Does the First Amendment protect public employees from retaliation when they testify about workplace misconduct?
That’s a question the Supreme Court is grappling with in a case in which a state employee claims he was fired for testifying about “one of the most egregious public corruption situations in Alabama’s history,” as the state’s attorney general has described it.
Washington Post Supreme Court reporter Robert Barnes explained in an article on Monday that:
“What seems like it might be an easy question is complicated, though, when government acts as employer. In previous rulings, the court has said that public employees have free-speech rights when they are acting as citizens, not when they are testifying to what they learned in their jobs or are required to speak about because of their specific duties. summarizes the case.”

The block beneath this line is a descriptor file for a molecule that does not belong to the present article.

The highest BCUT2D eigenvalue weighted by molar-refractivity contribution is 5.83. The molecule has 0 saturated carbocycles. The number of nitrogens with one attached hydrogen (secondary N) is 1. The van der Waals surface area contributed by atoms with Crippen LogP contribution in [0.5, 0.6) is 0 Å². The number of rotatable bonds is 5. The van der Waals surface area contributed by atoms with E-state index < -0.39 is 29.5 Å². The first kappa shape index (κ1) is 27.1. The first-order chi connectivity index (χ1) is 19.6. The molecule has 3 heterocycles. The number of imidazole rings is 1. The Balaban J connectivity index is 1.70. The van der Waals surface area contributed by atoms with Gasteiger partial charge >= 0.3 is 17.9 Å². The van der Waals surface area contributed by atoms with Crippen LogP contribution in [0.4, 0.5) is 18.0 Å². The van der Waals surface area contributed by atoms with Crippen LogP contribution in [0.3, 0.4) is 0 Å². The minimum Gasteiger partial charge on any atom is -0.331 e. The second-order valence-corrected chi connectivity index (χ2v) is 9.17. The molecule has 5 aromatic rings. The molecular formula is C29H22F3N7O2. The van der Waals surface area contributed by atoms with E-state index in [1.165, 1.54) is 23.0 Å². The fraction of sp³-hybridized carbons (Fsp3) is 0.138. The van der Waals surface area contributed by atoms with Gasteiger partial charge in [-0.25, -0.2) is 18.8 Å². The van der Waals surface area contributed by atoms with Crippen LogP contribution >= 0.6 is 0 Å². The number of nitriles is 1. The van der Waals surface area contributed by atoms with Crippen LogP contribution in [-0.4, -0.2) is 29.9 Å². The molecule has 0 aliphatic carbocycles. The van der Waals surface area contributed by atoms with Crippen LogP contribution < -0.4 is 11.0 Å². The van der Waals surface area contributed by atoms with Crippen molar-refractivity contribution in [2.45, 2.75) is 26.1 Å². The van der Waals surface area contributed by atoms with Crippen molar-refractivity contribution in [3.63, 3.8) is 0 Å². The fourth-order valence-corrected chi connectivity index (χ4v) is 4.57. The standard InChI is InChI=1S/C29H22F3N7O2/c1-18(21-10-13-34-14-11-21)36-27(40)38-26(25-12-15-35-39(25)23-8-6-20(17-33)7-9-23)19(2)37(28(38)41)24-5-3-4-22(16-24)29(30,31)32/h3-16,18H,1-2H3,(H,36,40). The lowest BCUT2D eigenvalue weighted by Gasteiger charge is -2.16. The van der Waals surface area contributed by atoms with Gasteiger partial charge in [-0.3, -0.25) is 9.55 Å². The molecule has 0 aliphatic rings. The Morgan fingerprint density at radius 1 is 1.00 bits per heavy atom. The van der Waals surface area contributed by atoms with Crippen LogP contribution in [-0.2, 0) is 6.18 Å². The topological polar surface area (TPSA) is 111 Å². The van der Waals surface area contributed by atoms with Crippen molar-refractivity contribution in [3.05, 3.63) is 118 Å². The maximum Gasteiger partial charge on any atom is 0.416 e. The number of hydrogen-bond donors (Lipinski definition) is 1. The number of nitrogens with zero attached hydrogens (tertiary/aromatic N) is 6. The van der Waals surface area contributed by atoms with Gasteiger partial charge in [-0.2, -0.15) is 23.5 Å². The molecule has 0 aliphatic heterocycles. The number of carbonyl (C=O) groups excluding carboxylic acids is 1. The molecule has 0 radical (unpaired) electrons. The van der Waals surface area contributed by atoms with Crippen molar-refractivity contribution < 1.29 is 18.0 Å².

Read the entire article to learn more about a case that impacts millions of public employees at all levels of government.
Follow Josh Hicks on Twitter, Facebook or Google+. Connect by e-mail at josh.hicks(at)washpost.com. Visit The Federal Eye, and The Fed Page for more federal news. Submit news tips and suggestions to firstname.lastname@example.org.